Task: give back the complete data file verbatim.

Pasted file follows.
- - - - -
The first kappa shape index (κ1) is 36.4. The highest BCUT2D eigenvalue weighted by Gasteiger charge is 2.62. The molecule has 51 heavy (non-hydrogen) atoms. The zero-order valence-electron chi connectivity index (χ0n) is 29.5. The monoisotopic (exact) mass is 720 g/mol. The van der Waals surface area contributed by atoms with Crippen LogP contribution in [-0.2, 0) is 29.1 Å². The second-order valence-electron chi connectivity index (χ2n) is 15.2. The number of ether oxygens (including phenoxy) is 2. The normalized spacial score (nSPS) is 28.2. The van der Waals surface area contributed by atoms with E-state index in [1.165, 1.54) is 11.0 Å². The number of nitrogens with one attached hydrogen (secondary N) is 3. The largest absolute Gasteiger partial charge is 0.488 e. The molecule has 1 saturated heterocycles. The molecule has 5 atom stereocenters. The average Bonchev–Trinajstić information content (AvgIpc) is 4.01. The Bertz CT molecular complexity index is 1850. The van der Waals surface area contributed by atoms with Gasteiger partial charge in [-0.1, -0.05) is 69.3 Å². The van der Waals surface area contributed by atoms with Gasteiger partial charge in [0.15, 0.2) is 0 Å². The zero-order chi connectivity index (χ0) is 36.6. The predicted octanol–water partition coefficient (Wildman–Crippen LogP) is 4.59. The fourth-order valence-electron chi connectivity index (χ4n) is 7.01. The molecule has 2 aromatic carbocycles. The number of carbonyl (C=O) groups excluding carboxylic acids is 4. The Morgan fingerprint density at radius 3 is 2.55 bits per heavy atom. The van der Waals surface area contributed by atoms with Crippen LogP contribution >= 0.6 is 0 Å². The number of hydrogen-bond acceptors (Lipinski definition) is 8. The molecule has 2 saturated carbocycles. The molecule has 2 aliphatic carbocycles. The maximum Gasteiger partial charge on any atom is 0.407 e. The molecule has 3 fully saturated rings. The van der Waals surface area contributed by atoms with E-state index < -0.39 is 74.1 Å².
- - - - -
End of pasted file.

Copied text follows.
The first kappa shape index (κ1) is 36.4. The highest BCUT2D eigenvalue weighted by Gasteiger charge is 2.62. The molecule has 51 heavy (non-hydrogen) atoms. The zero-order valence-electron chi connectivity index (χ0n) is 29.5. The monoisotopic (exact) mass is 720 g/mol. The van der Waals surface area contributed by atoms with Crippen LogP contribution in [-0.2, 0) is 29.1 Å². The second-order valence-electron chi connectivity index (χ2n) is 15.2. The number of ether oxygens (including phenoxy) is 2. The normalized spacial score (nSPS) is 28.2. The van der Waals surface area contributed by atoms with E-state index in [1.165, 1.54) is 11.0 Å². The number of nitrogens with one attached hydrogen (secondary N) is 3. The largest absolute Gasteiger partial charge is 0.488 e. The molecule has 1 saturated heterocycles. The molecule has 5 atom stereocenters. The average Bonchev–Trinajstić information content (AvgIpc) is 4.01. The Bertz CT molecular complexity index is 1850. The van der Waals surface area contributed by atoms with Gasteiger partial charge in [-0.1, -0.05) is 69.3 Å². The van der Waals surface area contributed by atoms with Gasteiger partial charge in [0.15, 0.2) is 0 Å². The zero-order chi connectivity index (χ0) is 36.6. The predicted octanol–water partition coefficient (Wildman–Crippen LogP) is 4.59. The fourth-order valence-electron chi connectivity index (χ4n) is 7.01. The molecule has 2 aromatic carbocycles. The number of carbonyl (C=O) groups excluding carboxylic acids is 4. The Morgan fingerprint density at radius 3 is 2.55 bits per heavy atom. The van der Waals surface area contributed by atoms with Crippen LogP contribution >= 0.6 is 0 Å². The number of hydrogen-bond acceptors (Lipinski definition) is 8. The molecule has 2 saturated carbocycles. The molecule has 2 aliphatic carbocycles. The maximum Gasteiger partial charge on any atom is 0.407 e. The molecule has 3 fully saturated rings. The van der Waals surface area contributed by atoms with E-state index < -0.39 is 74.1 Å².